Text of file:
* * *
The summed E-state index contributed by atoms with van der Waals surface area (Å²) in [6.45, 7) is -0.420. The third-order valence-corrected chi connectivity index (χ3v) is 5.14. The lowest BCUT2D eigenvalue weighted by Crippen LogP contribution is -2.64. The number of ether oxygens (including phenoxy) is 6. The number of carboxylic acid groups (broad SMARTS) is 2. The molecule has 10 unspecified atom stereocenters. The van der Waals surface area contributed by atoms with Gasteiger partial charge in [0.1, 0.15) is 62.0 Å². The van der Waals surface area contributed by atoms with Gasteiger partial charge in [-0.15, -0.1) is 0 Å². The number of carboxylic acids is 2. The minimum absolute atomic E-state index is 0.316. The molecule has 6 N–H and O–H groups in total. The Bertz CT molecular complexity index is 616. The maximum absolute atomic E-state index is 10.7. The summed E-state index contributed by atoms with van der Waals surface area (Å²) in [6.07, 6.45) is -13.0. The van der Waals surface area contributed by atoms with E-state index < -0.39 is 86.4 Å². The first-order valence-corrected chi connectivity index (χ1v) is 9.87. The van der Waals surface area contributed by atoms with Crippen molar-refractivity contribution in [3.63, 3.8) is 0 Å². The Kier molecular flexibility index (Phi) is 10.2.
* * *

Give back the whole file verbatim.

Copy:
The summed E-state index contributed by atoms with van der Waals surface area (Å²) in [6.45, 7) is -0.420. The third-order valence-corrected chi connectivity index (χ3v) is 5.14. The lowest BCUT2D eigenvalue weighted by Crippen LogP contribution is -2.64. The number of ether oxygens (including phenoxy) is 6. The number of carboxylic acid groups (broad SMARTS) is 2. The molecule has 10 unspecified atom stereocenters. The van der Waals surface area contributed by atoms with Gasteiger partial charge in [0.1, 0.15) is 62.0 Å². The van der Waals surface area contributed by atoms with Gasteiger partial charge in [-0.15, -0.1) is 0 Å². The number of carboxylic acids is 2. The minimum absolute atomic E-state index is 0.316. The molecule has 6 N–H and O–H groups in total. The Bertz CT molecular complexity index is 616. The maximum absolute atomic E-state index is 10.7. The summed E-state index contributed by atoms with van der Waals surface area (Å²) in [6.07, 6.45) is -13.0. The van der Waals surface area contributed by atoms with E-state index < -0.39 is 86.4 Å². The first-order valence-corrected chi connectivity index (χ1v) is 9.87. The van der Waals surface area contributed by atoms with Crippen molar-refractivity contribution in [3.63, 3.8) is 0 Å². The Kier molecular flexibility index (Phi) is 10.2.